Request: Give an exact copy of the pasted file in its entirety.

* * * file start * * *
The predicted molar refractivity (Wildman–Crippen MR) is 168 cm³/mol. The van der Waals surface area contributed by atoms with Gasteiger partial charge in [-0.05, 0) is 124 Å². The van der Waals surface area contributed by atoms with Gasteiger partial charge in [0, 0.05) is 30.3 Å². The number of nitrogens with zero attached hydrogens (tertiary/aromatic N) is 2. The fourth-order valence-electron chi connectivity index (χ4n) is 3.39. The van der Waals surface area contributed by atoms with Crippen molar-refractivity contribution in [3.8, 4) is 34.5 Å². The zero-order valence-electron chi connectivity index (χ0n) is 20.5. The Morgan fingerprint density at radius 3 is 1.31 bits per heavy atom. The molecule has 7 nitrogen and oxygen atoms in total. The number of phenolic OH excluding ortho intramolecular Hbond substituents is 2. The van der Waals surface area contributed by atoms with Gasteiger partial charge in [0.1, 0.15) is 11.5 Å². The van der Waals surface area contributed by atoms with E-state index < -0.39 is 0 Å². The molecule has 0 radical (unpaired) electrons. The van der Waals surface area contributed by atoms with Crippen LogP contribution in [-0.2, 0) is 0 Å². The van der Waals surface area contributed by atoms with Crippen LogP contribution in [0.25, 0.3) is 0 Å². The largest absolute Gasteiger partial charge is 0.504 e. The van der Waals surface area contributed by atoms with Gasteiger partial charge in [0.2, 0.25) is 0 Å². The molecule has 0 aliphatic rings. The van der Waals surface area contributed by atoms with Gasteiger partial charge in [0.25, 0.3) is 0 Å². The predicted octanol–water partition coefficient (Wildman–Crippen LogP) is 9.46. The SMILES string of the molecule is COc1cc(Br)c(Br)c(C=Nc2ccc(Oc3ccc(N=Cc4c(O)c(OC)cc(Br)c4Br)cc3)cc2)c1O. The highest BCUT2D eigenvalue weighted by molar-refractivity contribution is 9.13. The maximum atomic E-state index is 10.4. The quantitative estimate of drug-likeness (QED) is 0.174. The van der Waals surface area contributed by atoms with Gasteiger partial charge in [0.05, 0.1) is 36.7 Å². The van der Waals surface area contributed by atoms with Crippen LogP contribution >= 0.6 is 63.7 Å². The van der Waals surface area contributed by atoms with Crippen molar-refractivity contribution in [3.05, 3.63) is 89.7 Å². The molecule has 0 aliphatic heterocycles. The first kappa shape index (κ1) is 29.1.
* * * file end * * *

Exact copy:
The predicted molar refractivity (Wildman–Crippen MR) is 168 cm³/mol. The van der Waals surface area contributed by atoms with Gasteiger partial charge in [-0.05, 0) is 124 Å². The van der Waals surface area contributed by atoms with Gasteiger partial charge in [0, 0.05) is 30.3 Å². The number of nitrogens with zero attached hydrogens (tertiary/aromatic N) is 2. The fourth-order valence-electron chi connectivity index (χ4n) is 3.39. The van der Waals surface area contributed by atoms with Crippen molar-refractivity contribution in [3.8, 4) is 34.5 Å². The zero-order valence-electron chi connectivity index (χ0n) is 20.5. The Morgan fingerprint density at radius 3 is 1.31 bits per heavy atom. The molecule has 7 nitrogen and oxygen atoms in total. The number of phenolic OH excluding ortho intramolecular Hbond substituents is 2. The van der Waals surface area contributed by atoms with Gasteiger partial charge in [0.1, 0.15) is 11.5 Å². The van der Waals surface area contributed by atoms with E-state index < -0.39 is 0 Å². The molecule has 0 radical (unpaired) electrons. The van der Waals surface area contributed by atoms with Crippen LogP contribution in [-0.2, 0) is 0 Å². The van der Waals surface area contributed by atoms with Crippen LogP contribution in [0.25, 0.3) is 0 Å². The largest absolute Gasteiger partial charge is 0.504 e. The van der Waals surface area contributed by atoms with Gasteiger partial charge in [0.2, 0.25) is 0 Å². The molecule has 0 aliphatic rings. The van der Waals surface area contributed by atoms with Gasteiger partial charge in [0.25, 0.3) is 0 Å². The predicted octanol–water partition coefficient (Wildman–Crippen LogP) is 9.46. The SMILES string of the molecule is COc1cc(Br)c(Br)c(C=Nc2ccc(Oc3ccc(N=Cc4c(O)c(OC)cc(Br)c4Br)cc3)cc2)c1O. The highest BCUT2D eigenvalue weighted by molar-refractivity contribution is 9.13. The maximum atomic E-state index is 10.4. The quantitative estimate of drug-likeness (QED) is 0.174. The van der Waals surface area contributed by atoms with Gasteiger partial charge in [0.05, 0.1) is 36.7 Å². The van der Waals surface area contributed by atoms with Crippen LogP contribution >= 0.6 is 63.7 Å². The van der Waals surface area contributed by atoms with Crippen molar-refractivity contribution in [3.05, 3.63) is 89.7 Å². The molecule has 0 aliphatic heterocycles. The first kappa shape index (κ1) is 29.1.